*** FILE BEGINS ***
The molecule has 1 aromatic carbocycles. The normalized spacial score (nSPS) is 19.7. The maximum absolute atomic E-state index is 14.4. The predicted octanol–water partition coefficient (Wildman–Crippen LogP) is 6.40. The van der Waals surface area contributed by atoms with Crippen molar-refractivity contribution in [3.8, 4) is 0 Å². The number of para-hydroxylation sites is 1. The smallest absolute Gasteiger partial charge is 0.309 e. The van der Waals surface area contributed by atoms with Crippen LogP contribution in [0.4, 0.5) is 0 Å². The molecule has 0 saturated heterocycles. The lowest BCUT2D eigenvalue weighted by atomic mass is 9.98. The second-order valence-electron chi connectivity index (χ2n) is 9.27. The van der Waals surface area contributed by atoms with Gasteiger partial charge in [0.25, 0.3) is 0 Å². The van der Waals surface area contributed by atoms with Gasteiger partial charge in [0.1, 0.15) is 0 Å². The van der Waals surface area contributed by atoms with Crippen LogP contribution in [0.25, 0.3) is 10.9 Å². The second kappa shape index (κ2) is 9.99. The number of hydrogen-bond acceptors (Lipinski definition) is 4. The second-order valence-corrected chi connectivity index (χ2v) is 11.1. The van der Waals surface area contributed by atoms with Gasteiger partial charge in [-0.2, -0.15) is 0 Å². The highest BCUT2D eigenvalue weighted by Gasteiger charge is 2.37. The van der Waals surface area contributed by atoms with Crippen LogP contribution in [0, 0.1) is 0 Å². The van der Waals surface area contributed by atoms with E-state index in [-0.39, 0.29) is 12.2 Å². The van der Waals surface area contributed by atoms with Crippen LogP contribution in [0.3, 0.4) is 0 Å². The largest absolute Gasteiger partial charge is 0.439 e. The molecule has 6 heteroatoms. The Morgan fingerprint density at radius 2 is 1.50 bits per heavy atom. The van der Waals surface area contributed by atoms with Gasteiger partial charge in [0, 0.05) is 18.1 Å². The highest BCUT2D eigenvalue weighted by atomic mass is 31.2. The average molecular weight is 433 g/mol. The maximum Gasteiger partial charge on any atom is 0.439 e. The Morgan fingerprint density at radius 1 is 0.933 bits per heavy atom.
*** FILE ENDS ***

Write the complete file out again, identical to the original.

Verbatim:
The molecule has 1 aromatic carbocycles. The normalized spacial score (nSPS) is 19.7. The maximum absolute atomic E-state index is 14.4. The predicted octanol–water partition coefficient (Wildman–Crippen LogP) is 6.40. The van der Waals surface area contributed by atoms with Crippen molar-refractivity contribution in [3.8, 4) is 0 Å². The number of para-hydroxylation sites is 1. The smallest absolute Gasteiger partial charge is 0.309 e. The van der Waals surface area contributed by atoms with Crippen LogP contribution in [0.4, 0.5) is 0 Å². The molecule has 0 saturated heterocycles. The lowest BCUT2D eigenvalue weighted by atomic mass is 9.98. The second-order valence-electron chi connectivity index (χ2n) is 9.27. The van der Waals surface area contributed by atoms with Gasteiger partial charge in [0.25, 0.3) is 0 Å². The van der Waals surface area contributed by atoms with Gasteiger partial charge in [0.1, 0.15) is 0 Å². The van der Waals surface area contributed by atoms with Crippen LogP contribution in [0.25, 0.3) is 10.9 Å². The second kappa shape index (κ2) is 9.99. The number of hydrogen-bond acceptors (Lipinski definition) is 4. The second-order valence-corrected chi connectivity index (χ2v) is 11.1. The van der Waals surface area contributed by atoms with Gasteiger partial charge in [-0.2, -0.15) is 0 Å². The highest BCUT2D eigenvalue weighted by Gasteiger charge is 2.37. The van der Waals surface area contributed by atoms with Crippen LogP contribution in [0, 0.1) is 0 Å². The van der Waals surface area contributed by atoms with E-state index in [-0.39, 0.29) is 12.2 Å². The van der Waals surface area contributed by atoms with Crippen LogP contribution in [0.3, 0.4) is 0 Å². The largest absolute Gasteiger partial charge is 0.439 e. The molecule has 6 heteroatoms. The Morgan fingerprint density at radius 2 is 1.50 bits per heavy atom. The van der Waals surface area contributed by atoms with Gasteiger partial charge in [0, 0.05) is 18.1 Å². The highest BCUT2D eigenvalue weighted by atomic mass is 31.2. The average molecular weight is 433 g/mol. The maximum Gasteiger partial charge on any atom is 0.439 e. The Morgan fingerprint density at radius 1 is 0.933 bits per heavy atom.